Yakuza Apocalypse

Yakuza Apocalypse ★★★★

#36 in my Top 50 for 2015: medium.com/@rabbitroom/top-50-for-2015-part-2-40-31-aa7cbb6a4b44#.n0se8ku1c

After a tear of international cult hits in the late 90s and early 2000s, the stream of U.S. releases of films by Takashi Miike slowed considerably. So did his pace of filmmaking: after making over 50 films between his first big breakthrough in the States with SHINJUKU TRIAD SOCIETY in 1995 and THE GREAT YOKAI WAR in 2005, Miike slowed from 5 or more films a year to a more reasonable (but still mind-boggling) 2 or 3 over the last few years. The content and production value of his films also changed considerably, leading some fans to speculate on whether more traditional films like 13 ASSASSINS and HARA-KIRI signaled a transition from Miike’s proclivity for weird spectacle into more respectable work-for-hire.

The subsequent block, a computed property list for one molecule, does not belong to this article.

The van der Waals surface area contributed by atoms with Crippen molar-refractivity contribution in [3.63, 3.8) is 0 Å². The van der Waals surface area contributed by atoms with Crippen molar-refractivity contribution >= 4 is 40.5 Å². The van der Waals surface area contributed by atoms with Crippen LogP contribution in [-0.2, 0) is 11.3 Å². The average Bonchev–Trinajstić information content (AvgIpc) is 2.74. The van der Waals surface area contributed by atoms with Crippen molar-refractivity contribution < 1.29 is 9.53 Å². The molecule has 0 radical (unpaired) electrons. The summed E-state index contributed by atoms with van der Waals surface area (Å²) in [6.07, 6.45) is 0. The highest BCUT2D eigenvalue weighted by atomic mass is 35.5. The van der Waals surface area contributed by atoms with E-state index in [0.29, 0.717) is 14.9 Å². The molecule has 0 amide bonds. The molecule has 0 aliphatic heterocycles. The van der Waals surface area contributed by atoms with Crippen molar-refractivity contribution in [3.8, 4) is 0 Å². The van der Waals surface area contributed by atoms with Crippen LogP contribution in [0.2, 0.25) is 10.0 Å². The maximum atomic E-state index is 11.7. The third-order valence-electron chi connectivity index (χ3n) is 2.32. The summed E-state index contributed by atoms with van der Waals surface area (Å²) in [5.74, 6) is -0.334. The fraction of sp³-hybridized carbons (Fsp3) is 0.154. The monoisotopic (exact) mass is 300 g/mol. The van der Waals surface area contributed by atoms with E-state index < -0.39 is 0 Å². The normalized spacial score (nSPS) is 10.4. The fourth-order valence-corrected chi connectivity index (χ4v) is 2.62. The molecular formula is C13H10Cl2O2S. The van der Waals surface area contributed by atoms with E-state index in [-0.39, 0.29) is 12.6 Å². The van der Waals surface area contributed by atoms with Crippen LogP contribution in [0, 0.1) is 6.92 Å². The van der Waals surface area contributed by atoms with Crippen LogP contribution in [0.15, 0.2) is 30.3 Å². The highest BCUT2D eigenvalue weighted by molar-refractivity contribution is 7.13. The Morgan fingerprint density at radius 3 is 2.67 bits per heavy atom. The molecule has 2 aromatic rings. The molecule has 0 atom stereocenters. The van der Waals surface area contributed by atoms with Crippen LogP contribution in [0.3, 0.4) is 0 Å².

Whether that was the case or not, YAKUZA APOCALYPSE is a full-force return to the batshit insanity that made Miike’s reputation in the first place. It’s relentlessly absurd, packed with bizarre images and ideas and awesome fights (Yayan Ruhian from THE RAID films is put to good use here), including several between various yakuza vampires and a seemingly unbeatable guy in a fuzzy, bright green full-body frog suit. Like Miike’s DEAD OR ALIVE, YAKUZA APOCALYPSE builds to an impossibly weird finale, this time ending on a jaw-dropping middle finger punchline. It’s exciting to know that nearly 100 films into his career, Miike is still capable of making something this weird and unpredictable.